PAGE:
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Entrepreneurs don’t bribe and don’t take bribes

  • By Alan Knott-Craig
  • September 28, 2015



The war on drugs has proven you must fight demand and supply.


Its no good putting buyers (drug-users) in prison. You need to punish the sellers (drug-dealers) too. Especially if they’re selling a chemically-addictive substance.


Same applies to business. Its easy to preach about corrupt officials, but for someone to be corrupt there must have been a corruptor.


There are some things even more dangerous than chemically-additive drugs. Like owing someone a favour for paying your daughter’s school fees.


Charity is rare. Usually there is a price to pay. Rapunzel is a famous story because its true. Take the short term gain from the witch (turnips) and be prepared to pay the price of having your daughter taken away and held hostage in a tower.


I first encountered this when I was working at iBurst. We were one of the biggest buyers of bandwidth in the country and so we were constantly being courted by sellers of bandwidth.


One day I received an invite to the 2007 RWC from our bandwidth supplier. My wife and I spent five days on a yacht on the Mediterranean and watched to quarterfinals in Marseille. For free nogal.


We had a legend time. To cap it off, South Africa won that World Cup!


What a nice bunch of people to show their appreciation for my business.


Four months later I’m sitting in my boardroom and the penny drops. The CEO of our bandwidth supplier is shouting and threatening me because we refuse to keep our business with them unless they match the lowest price on the market.


That’s when I realised the RWC trip was not to say thanks for past business. It was to say thanks for future business. The unspoken deal is that they take me on a R500,000 trip and when it comes to contract renegotiations I agree to pay R6million more than market-related bandwidth prices.


Luckily we had an honest CIO, so we told our bandwidth supplier to bugger off, changed suppliers and life went on.


But that’s not how many CIO’s behave. By padding their expenditure on things that the CEO doesn’t understand, CIO’s can get their suppliers to pay for golf tournaments, overseas trips and much more.


The same suppliers also overlook the concept of the pie is big enough for everyone, as they even compete with small business suffocating them to bankruptcy. They don’t win by offering the best product. They win by being able to afford the biggest bribe.


That is corruption through and through. And suppliers that engage in these practices are no different from drug dealers. They belong in prison.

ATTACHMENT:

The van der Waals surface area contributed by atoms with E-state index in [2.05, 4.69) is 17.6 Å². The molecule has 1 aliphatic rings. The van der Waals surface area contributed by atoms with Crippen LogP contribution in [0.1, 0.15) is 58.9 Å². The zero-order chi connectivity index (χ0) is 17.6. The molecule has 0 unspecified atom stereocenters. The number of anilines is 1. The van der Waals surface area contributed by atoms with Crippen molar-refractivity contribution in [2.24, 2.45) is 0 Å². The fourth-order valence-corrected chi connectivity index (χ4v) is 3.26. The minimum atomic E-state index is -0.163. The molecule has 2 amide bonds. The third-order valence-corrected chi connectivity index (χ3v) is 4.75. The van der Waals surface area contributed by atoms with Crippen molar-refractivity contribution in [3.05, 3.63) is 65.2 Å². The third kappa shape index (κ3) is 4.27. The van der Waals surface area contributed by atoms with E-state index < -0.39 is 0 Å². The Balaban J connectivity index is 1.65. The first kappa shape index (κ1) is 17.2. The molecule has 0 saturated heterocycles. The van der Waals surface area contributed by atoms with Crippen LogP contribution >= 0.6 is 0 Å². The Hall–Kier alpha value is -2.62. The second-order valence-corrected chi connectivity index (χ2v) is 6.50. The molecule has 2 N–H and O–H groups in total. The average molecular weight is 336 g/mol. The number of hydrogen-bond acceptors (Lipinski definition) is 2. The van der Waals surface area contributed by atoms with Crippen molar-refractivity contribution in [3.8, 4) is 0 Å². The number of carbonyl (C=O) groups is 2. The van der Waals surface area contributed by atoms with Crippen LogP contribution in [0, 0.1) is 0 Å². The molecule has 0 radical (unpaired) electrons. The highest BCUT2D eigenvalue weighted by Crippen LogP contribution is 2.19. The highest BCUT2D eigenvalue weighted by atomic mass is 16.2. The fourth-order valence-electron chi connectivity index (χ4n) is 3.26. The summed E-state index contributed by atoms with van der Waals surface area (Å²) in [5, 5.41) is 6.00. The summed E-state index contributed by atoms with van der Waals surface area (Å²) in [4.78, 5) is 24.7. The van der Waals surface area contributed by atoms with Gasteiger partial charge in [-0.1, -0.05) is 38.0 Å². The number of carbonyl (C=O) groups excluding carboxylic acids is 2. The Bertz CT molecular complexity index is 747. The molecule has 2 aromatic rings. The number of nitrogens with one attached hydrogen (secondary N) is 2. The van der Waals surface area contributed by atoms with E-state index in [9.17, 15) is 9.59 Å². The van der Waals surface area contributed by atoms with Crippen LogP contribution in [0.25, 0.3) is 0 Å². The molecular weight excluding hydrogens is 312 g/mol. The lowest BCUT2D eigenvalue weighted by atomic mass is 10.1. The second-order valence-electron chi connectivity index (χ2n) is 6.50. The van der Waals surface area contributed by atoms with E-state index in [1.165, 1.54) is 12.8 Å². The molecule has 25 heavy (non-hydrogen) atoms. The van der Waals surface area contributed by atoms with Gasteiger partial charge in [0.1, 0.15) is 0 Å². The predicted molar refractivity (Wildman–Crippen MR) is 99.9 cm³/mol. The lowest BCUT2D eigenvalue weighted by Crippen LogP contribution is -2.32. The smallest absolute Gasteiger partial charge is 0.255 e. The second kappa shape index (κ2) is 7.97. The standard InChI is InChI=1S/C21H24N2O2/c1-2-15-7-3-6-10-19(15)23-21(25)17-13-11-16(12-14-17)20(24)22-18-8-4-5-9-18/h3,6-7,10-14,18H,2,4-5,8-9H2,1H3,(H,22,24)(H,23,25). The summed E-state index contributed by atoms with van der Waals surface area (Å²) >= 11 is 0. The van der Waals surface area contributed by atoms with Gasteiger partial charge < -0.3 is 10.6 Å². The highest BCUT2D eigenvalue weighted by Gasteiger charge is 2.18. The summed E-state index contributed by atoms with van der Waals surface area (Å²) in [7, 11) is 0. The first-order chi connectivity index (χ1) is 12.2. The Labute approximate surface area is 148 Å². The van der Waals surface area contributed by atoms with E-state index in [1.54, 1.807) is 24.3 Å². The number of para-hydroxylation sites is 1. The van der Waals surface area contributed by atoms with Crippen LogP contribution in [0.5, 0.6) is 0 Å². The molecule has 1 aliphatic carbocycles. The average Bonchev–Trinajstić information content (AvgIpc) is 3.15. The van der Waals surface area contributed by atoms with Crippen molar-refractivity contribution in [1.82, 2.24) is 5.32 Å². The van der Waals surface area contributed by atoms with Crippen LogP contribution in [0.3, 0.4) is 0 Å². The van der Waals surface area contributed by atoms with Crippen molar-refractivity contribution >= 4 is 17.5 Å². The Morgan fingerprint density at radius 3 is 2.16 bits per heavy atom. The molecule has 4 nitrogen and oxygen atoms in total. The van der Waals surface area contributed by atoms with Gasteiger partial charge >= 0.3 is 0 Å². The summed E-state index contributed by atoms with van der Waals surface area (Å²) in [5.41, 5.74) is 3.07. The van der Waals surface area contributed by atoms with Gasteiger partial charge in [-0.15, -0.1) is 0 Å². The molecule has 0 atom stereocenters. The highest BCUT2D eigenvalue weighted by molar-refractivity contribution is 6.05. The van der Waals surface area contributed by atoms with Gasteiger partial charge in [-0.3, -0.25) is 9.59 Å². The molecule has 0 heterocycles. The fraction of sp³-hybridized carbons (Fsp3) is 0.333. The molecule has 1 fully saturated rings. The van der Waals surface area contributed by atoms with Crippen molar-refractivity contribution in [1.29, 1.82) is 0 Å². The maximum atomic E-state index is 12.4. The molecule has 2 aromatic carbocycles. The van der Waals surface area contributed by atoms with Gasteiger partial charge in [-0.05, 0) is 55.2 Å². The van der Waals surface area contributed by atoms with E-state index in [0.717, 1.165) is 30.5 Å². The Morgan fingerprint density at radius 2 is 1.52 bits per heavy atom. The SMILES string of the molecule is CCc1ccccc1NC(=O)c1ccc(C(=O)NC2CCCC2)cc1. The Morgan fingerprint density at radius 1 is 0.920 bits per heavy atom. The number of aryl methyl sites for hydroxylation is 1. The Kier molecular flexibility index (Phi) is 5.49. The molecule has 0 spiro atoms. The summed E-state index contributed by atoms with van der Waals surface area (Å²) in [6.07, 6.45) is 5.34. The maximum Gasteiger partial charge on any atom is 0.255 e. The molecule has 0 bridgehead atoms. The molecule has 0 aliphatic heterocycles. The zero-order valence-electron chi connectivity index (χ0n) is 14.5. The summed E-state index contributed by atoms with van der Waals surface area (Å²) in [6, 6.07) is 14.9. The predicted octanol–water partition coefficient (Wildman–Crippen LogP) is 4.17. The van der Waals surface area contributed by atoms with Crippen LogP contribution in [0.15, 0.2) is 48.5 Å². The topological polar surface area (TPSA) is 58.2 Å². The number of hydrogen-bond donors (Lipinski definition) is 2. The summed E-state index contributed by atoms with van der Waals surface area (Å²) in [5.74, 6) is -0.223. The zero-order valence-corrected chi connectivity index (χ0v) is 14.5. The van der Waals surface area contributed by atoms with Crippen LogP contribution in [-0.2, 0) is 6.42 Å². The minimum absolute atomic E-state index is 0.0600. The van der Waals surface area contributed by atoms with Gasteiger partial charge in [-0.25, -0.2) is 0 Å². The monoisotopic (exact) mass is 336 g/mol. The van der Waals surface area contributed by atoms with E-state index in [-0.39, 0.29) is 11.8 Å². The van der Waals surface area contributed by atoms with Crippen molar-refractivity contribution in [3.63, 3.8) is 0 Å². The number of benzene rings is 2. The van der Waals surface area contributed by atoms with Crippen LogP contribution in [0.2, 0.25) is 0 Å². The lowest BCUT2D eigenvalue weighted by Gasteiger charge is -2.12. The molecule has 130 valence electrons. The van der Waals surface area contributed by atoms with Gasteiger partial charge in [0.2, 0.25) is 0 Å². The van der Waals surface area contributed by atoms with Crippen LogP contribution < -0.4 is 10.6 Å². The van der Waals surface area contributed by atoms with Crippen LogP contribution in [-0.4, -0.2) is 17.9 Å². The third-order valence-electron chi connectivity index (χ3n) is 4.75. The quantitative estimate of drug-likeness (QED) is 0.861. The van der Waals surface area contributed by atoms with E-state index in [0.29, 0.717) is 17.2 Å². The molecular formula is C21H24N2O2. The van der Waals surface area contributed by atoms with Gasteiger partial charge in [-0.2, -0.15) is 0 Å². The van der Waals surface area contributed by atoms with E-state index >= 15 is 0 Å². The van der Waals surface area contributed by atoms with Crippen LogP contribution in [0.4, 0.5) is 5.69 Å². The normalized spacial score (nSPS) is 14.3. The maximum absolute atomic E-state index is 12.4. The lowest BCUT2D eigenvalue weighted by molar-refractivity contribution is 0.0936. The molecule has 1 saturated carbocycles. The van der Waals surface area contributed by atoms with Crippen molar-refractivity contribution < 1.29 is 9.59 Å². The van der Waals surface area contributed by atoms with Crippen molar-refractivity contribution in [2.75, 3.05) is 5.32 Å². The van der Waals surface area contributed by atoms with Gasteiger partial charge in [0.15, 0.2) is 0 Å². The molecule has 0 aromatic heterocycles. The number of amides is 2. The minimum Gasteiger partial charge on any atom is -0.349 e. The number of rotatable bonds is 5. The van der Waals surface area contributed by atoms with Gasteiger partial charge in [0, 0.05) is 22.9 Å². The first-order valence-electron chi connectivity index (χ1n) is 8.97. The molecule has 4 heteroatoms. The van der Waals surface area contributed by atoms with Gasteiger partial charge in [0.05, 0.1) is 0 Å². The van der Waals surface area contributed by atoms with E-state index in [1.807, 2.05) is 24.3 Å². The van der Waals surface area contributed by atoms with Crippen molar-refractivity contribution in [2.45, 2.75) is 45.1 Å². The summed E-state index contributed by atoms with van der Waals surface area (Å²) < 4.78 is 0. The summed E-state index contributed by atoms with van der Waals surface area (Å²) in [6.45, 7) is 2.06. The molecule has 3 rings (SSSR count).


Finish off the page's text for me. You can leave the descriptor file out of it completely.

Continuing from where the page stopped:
The private sector seems immune to being accused of corruption, as they’re not in the public eye – yet evergreen supplier contracts are overlooked and never questioned. The suppliers that have millions in contracts still cry foul when a competitor supplier uses the same tactics. The irony.


If you’re a CEO and you want to block the corrupting influence of suppliers the simplest policy is a ban on receiving gifts with a value greater than R300. Politicians and journalists have strict ethics not allowing others to so much as pay for their coffee in case it creates a conflict of interest, why not employees in the private sector?


Implement the policy and see who squeals the most. Fire that person and do a forensic audit. Don’t be surprised if its your CIO.


CEO’s that don’t want to corrupt clients must simply lead by example. A fish rots from the head. Watch out for companies that are known for flying CIO’s around for fancy shindigs. They’re the drug-dealers.


The good news is that it doesn’t affect the man on the street in the long run. Even the worst CIO’s are inevitably overwhelmed by great product. Blackberry is a great example. When it first arrived on the scene it was blocked by CIO’s until they eventually crumbled to pressure from their CEO’s for a decent phone that can handle work emails.


Then Blackberry got fat and lazy and started relying on CIO’s making the purchasing decisions for themselves rather than employees. The iPhone came out and RIM execs thought they were safe. Surely all the money they had invested in CIO’s would pay dividends now? No CIO would let their company abandon Blackberry and allow BYOD.


It took a few years until the CEO’s stepped in again. “I want to use my iPhone or you’re fired.”


RIM, the company behind Blackberry is now a shadow of its former self.


If you’re a CIO, ask yourself if you can look your children in the eyes and tell them you don’t take bribes. If you’re the CEO of an ICT company ask yourself if you can look your children in the eyes and tell them you don’t give bribes.


Because your kids will one day find out. The Internet is here. No more secrets